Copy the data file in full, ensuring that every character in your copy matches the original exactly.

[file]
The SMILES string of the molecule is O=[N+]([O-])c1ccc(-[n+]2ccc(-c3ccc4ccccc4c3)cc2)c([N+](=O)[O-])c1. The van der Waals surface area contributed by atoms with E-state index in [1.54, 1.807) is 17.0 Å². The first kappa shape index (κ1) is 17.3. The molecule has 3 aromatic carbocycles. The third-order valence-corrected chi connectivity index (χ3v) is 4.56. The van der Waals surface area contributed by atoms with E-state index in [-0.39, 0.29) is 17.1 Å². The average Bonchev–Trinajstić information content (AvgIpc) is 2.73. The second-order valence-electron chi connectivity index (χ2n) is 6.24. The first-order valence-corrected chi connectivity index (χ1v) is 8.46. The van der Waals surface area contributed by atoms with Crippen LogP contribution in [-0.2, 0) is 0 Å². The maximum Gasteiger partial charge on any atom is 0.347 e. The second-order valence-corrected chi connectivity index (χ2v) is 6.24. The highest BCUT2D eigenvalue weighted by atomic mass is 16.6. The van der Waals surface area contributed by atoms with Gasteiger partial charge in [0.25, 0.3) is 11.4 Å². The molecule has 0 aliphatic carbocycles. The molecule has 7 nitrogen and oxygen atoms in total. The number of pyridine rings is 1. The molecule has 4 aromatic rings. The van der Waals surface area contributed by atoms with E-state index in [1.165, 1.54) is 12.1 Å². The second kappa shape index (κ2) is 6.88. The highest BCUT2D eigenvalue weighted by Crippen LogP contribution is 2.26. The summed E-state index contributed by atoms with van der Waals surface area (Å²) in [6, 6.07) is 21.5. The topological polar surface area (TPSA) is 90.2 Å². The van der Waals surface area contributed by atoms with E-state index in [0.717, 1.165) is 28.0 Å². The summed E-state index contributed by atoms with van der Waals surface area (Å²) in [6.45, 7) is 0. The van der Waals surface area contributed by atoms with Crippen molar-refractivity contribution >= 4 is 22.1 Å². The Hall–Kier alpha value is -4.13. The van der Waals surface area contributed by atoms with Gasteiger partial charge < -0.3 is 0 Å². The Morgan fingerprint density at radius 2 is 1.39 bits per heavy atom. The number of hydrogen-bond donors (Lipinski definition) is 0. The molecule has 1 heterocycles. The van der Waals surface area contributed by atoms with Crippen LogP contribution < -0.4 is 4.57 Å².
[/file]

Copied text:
The SMILES string of the molecule is O=[N+]([O-])c1ccc(-[n+]2ccc(-c3ccc4ccccc4c3)cc2)c([N+](=O)[O-])c1. The van der Waals surface area contributed by atoms with E-state index in [1.54, 1.807) is 17.0 Å². The first kappa shape index (κ1) is 17.3. The molecule has 3 aromatic carbocycles. The third-order valence-corrected chi connectivity index (χ3v) is 4.56. The van der Waals surface area contributed by atoms with E-state index in [-0.39, 0.29) is 17.1 Å². The average Bonchev–Trinajstić information content (AvgIpc) is 2.73. The second-order valence-electron chi connectivity index (χ2n) is 6.24. The first-order valence-corrected chi connectivity index (χ1v) is 8.46. The van der Waals surface area contributed by atoms with Crippen LogP contribution in [-0.2, 0) is 0 Å². The maximum Gasteiger partial charge on any atom is 0.347 e. The second-order valence-corrected chi connectivity index (χ2v) is 6.24. The highest BCUT2D eigenvalue weighted by atomic mass is 16.6. The van der Waals surface area contributed by atoms with Gasteiger partial charge in [0.25, 0.3) is 11.4 Å². The molecule has 0 aliphatic carbocycles. The molecule has 7 nitrogen and oxygen atoms in total. The number of pyridine rings is 1. The molecule has 4 aromatic rings. The van der Waals surface area contributed by atoms with E-state index in [1.165, 1.54) is 12.1 Å². The second kappa shape index (κ2) is 6.88. The highest BCUT2D eigenvalue weighted by Crippen LogP contribution is 2.26. The summed E-state index contributed by atoms with van der Waals surface area (Å²) in [6, 6.07) is 21.5. The topological polar surface area (TPSA) is 90.2 Å². The van der Waals surface area contributed by atoms with E-state index in [0.717, 1.165) is 28.0 Å². The summed E-state index contributed by atoms with van der Waals surface area (Å²) in [6.45, 7) is 0. The van der Waals surface area contributed by atoms with Crippen molar-refractivity contribution >= 4 is 22.1 Å². The Hall–Kier alpha value is -4.13. The van der Waals surface area contributed by atoms with Gasteiger partial charge < -0.3 is 0 Å². The Morgan fingerprint density at radius 2 is 1.39 bits per heavy atom. The number of hydrogen-bond donors (Lipinski definition) is 0. The molecule has 1 heterocycles. The van der Waals surface area contributed by atoms with Crippen LogP contribution < -0.4 is 4.57 Å².